An interesting example that brilliantly illustrates the value and potential of differentiation is the emergence and rapid growth in the UK of Hotel Chocolat since 2003.  Previously named Choc Express (see how some names can project a sense of premium exclusivity and others convey mere convenience), Hotel Chocolat opened its first retail boutique in Watford (not in London’s Bond Street which is more suited to super-premium brand Godiva), and has focused on the premium end of the chocolate market, with strong visual appeal and a packaging that is miles away from the traditional (boring) box of chocolates that can be found on any supermarket shelf.

Thornton's: traditional or "passé"?
Thornton’s: traditional or “passé”?

To further distance itself from mass market chocolate manufacturers, Hotel Chocolat acquired it’s own cocoa plantation on the West Indies island of St Lucia in 2006, on which it opened the Boucan Hotel four years ago.  So yes, there really is a “Hotel” Chocolat and, more importantly, there is a space on the seemingly mature and crowded chocolate and confectionery market in the UK for a new-comer that arrives with fresh, fun ideas and can satisfy the consumers’ desire for self-indulgence.  Hotel Chocolat received the Emerging Retailer of the Year award from Retail Week, and was also nominated as one of Britain’s CoolBrands®, voted for by marketing experts, business professionals and thousands of British consumers whose input was collected by the Superbrands UK panel.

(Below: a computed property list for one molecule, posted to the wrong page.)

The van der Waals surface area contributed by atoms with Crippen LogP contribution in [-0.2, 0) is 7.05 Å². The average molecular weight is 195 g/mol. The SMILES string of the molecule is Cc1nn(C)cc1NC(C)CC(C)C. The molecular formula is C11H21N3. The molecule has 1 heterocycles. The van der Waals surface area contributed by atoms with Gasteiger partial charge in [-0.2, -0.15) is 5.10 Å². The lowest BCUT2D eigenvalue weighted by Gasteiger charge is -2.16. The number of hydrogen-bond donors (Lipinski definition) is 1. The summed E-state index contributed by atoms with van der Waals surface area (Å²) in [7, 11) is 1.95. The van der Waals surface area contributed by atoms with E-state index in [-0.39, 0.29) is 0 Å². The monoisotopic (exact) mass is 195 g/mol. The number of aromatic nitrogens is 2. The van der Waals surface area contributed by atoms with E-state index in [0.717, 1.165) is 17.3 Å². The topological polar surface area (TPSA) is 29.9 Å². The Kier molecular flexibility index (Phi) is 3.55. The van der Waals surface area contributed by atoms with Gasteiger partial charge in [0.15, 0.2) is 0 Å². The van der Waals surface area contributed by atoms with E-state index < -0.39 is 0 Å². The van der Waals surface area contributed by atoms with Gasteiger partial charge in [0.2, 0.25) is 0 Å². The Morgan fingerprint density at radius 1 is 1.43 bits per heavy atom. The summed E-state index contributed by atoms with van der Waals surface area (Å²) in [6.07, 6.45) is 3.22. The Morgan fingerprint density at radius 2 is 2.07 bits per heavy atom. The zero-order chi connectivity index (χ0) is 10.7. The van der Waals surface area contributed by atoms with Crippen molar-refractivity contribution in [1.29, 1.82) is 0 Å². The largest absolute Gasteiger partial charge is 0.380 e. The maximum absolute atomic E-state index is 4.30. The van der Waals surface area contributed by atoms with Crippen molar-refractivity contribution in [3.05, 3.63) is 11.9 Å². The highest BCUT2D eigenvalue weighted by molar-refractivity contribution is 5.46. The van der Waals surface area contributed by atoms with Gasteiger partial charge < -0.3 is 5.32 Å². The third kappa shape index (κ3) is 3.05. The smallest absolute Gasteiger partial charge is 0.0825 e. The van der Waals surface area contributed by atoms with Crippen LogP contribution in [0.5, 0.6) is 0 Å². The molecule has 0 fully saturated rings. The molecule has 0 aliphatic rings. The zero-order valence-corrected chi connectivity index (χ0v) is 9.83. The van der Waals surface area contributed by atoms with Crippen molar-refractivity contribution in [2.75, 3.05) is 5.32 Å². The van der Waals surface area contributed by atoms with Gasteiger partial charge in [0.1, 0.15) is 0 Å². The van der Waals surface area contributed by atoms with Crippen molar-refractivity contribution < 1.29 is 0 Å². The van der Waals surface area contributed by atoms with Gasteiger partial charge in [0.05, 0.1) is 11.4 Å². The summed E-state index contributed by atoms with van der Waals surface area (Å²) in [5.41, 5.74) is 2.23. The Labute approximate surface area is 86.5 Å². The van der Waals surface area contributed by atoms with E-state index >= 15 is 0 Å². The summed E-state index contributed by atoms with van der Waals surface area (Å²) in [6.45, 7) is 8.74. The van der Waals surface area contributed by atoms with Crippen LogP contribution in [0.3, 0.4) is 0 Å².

A quick glance above at the illustrations of this year’s Thornton’s and Hotel Chocolat’s summer collections as published on their respective websites leaves no doubt as to which of those two brands has knocked the other off the pedestal of premium chocolate brands.

So what’s next?

As a privately owned company, Ferrero does not need to disclose its strategy to the world, and nobody at this stage can be certain of what is going through Giovanni Ferrero’s mind.  Does he really intend to revive the Thornton brand?  Can the Thornton retail outlets be used as a channel for a premium Ferrero/Thornton range whilst Nutella, Ferrero Rocher and Kinder® products continue to flow through high-street shops and retail chains?  How important are the Derbyshire factory and the know-how of some of its staff to Ferrero’s global manufacturing foot-print?

My many years spent at Diageo, and in United Distillers before that, have given me a number of opportunities to see how difficult, painstaking and costly it can be to attempt the revival of a tired brand.  Tired brands often enjoy a high level of notoriety, and many marketers will see this as a fantastic short-cut compared to the time and investment it usually takes to build any awareness of a new brand. But what if a brand is renowned for all the wrong reasons?  Changing well anchored perceptions can be more difficult that building a brand image from scratch.  If Ferrero manage that feat with Thornton’s, they will again have proved their marketing genius.

Meanwhile, let us hope that Thornton’s decline will not be accelerated by the upheaval caused by their integration into the Ferrero group, and that the latter will not get distracted by this integration to the detriment of its sharp marketing and sales focus.  That will depend on how well the post acquisition integration will be planned and orchestrated.

How can two world-renowned business leaders commit first-time-beginner mistakes ?

Told you so …